To the Editor: Diabetes is a health problem that requires an integrated approach. The increasing incidence of diabetes has not been slowed by enhanced effort in providing treatments or by providing the economic resources necessary for these treatments. It is thought that the increase in the incidence of diabetes will continue. In Mexico, the prevalence of diabetes mellitus increased from 4.6% in 1993 to 22.8% in 2006 [1]. The impact of this disease is evident not only in mortality, but also in morbidity. This morbidity represents an enormous burden for individuals and their families, as well as for the health system and society in general [2].

The observed and forecast epidemiological changes in the incidence of diabetes will generate an increase in the need for health services [3]. The increasing costs of medical care, the unknown costs of the management of ambulatory and hospital cases, as well as the unknown economic resources needed to satisfy the future demands of health services, justify the development and implementation of indicators—urgently and in a focused way—for the increasing changes in demand and the costs of case management in the future.

The results presented here (Table 1) complement other results published in 2007 [4] that originated from a study of annual monitoring of the costs and the financial consequences of the epidemiological changes in chronic degenerative diseases in Mexico. The estimated models of prognosis of demand refer to the period 2009–2011. The estimation method was based on the Box–Jenkins methodology [5] for health forecasts. For the estimations of the direct and indirect costs of diabetes, we took 2010 as a cut-off year, since it corresponds to half of the projected period of time. The estimates were made by consensus with clinical experts in the management of diabetes in different areas of the health sector. The direct costs of case management were determined from the functions of production, the combination of inputs, the standards of quality and the costs of the inputs for each sector. The indirect costs were determined using the human capital model developed for Latin America [5].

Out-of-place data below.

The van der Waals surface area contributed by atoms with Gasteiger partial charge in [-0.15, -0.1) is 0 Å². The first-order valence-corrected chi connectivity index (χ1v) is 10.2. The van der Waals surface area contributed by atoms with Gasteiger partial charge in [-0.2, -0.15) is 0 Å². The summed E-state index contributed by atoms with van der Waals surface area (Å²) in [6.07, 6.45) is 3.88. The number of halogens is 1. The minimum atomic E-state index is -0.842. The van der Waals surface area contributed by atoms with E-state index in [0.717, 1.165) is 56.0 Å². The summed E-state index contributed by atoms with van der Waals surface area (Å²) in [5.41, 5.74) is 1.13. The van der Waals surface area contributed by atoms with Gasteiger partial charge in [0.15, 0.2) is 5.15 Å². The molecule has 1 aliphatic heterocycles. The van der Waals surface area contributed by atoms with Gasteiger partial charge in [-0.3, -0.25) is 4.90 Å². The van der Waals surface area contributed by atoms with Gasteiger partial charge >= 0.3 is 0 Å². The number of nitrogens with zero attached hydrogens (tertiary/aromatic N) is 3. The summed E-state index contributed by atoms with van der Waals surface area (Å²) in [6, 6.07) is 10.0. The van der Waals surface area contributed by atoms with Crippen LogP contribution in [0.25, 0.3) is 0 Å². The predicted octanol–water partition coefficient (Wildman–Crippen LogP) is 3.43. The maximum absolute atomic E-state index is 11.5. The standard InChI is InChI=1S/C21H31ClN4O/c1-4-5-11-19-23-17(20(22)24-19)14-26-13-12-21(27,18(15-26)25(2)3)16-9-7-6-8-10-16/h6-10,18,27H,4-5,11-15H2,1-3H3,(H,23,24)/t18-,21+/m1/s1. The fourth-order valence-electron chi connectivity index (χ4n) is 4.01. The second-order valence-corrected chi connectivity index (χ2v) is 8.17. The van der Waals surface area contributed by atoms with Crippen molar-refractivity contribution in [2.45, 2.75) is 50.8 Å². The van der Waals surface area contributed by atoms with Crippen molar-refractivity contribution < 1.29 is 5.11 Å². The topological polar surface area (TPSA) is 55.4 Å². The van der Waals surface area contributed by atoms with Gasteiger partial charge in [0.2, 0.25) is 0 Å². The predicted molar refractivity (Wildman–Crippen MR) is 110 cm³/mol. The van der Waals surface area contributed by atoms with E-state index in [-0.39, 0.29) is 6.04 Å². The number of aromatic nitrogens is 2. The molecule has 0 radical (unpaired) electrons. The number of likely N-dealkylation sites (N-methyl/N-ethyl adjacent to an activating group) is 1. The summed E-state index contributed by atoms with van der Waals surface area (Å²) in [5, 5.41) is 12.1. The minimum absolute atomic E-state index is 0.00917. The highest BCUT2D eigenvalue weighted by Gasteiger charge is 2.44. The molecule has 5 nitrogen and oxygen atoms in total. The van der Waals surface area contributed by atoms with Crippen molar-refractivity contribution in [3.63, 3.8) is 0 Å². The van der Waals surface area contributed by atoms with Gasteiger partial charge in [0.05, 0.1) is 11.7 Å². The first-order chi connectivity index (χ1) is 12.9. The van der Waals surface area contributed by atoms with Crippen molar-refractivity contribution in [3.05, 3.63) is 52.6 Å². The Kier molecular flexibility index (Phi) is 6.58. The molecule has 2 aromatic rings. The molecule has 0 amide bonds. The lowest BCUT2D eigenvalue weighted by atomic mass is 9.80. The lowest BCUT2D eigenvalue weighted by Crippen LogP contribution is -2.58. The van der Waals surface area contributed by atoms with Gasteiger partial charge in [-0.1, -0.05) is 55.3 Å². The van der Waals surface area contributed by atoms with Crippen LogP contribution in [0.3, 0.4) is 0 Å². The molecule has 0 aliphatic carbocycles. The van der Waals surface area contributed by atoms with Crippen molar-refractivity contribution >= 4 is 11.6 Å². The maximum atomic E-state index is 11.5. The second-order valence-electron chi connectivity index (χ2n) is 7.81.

Table 1 Direct, indirect and total costs (in US$) for healthcare service providers attributable to diabetes expected for the year 2010 in Mexico

Comparing the economic impact in 2009 with the forecast for 2011 (p < 0.05), there is projected to be a 33% increase in financial requirements. The total cost for diabetes in 2010 is forecast to be US$778,427,475 (see Table 1). This includes $343,226,541 in direct costs and $435,200,934 in indirect costs. The expected total direct costs are: $40,787,547 for the Ministry of Health, serving the uninsured population; $113,664,454 for the insured population (the Mexican Institute for Social Security, and the Institute for Social Security and Services for State Workers); $178,477,754 for other healthcare service providers; and $10,296,786 for private health insurance.

Diabetic nephropathy is the largest single contributor to the total cost of overall management. This is followed by the costs of treating retinopathy, cardiovascular disease, diabetic neuropathy and, with the least cost, peripheral vascular disease.

In relation to the effects of the observed epidemiological changes in healthcare demand for hospitalised and ambulatory services for 2009–2011, it is expected that there will be a tendency for an increase in the costs, although the increase is greater for the insured population than the uninsured population.